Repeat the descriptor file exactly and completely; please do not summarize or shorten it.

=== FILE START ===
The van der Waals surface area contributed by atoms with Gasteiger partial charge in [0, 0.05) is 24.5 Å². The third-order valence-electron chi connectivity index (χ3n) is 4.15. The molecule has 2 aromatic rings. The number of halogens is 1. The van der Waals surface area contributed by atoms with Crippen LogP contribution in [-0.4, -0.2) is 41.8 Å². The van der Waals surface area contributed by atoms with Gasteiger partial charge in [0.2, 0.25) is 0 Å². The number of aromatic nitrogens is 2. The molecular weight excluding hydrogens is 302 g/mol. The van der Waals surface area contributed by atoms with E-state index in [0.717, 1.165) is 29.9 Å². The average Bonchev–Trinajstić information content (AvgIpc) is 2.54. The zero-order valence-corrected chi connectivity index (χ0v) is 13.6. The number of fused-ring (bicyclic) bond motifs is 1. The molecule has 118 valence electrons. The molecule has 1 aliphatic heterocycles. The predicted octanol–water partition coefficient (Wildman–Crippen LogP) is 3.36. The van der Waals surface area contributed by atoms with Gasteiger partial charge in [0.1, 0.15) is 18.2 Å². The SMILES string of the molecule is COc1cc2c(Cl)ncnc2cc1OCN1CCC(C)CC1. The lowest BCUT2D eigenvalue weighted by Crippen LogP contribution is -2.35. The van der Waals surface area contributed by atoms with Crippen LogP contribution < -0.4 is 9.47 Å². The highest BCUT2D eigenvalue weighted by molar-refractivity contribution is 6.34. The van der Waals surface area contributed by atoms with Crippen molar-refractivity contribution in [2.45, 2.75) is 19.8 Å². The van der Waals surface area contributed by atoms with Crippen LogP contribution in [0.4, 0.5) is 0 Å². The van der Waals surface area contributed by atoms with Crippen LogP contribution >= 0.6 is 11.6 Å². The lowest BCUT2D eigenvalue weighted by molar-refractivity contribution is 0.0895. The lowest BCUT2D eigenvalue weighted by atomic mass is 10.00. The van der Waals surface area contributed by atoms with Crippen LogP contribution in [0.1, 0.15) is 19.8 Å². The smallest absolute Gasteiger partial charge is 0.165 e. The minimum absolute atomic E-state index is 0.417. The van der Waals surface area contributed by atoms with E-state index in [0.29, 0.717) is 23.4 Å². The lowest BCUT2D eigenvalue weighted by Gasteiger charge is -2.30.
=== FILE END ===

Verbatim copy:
The van der Waals surface area contributed by atoms with Gasteiger partial charge in [0, 0.05) is 24.5 Å². The third-order valence-electron chi connectivity index (χ3n) is 4.15. The molecule has 2 aromatic rings. The number of halogens is 1. The van der Waals surface area contributed by atoms with Crippen LogP contribution in [-0.4, -0.2) is 41.8 Å². The van der Waals surface area contributed by atoms with Gasteiger partial charge in [0.2, 0.25) is 0 Å². The number of aromatic nitrogens is 2. The molecular weight excluding hydrogens is 302 g/mol. The van der Waals surface area contributed by atoms with E-state index in [0.717, 1.165) is 29.9 Å². The average Bonchev–Trinajstić information content (AvgIpc) is 2.54. The zero-order valence-corrected chi connectivity index (χ0v) is 13.6. The number of fused-ring (bicyclic) bond motifs is 1. The molecule has 118 valence electrons. The molecule has 1 aliphatic heterocycles. The predicted octanol–water partition coefficient (Wildman–Crippen LogP) is 3.36. The van der Waals surface area contributed by atoms with Gasteiger partial charge in [0.1, 0.15) is 18.2 Å². The SMILES string of the molecule is COc1cc2c(Cl)ncnc2cc1OCN1CCC(C)CC1. The lowest BCUT2D eigenvalue weighted by Crippen LogP contribution is -2.35. The van der Waals surface area contributed by atoms with Crippen LogP contribution < -0.4 is 9.47 Å². The highest BCUT2D eigenvalue weighted by molar-refractivity contribution is 6.34. The van der Waals surface area contributed by atoms with Crippen molar-refractivity contribution in [2.45, 2.75) is 19.8 Å². The van der Waals surface area contributed by atoms with Crippen LogP contribution in [0.4, 0.5) is 0 Å². The van der Waals surface area contributed by atoms with Crippen LogP contribution >= 0.6 is 11.6 Å². The lowest BCUT2D eigenvalue weighted by molar-refractivity contribution is 0.0895. The lowest BCUT2D eigenvalue weighted by atomic mass is 10.00. The van der Waals surface area contributed by atoms with Crippen LogP contribution in [0.1, 0.15) is 19.8 Å². The smallest absolute Gasteiger partial charge is 0.165 e. The minimum absolute atomic E-state index is 0.417. The van der Waals surface area contributed by atoms with E-state index in [0.29, 0.717) is 23.4 Å². The lowest BCUT2D eigenvalue weighted by Gasteiger charge is -2.30.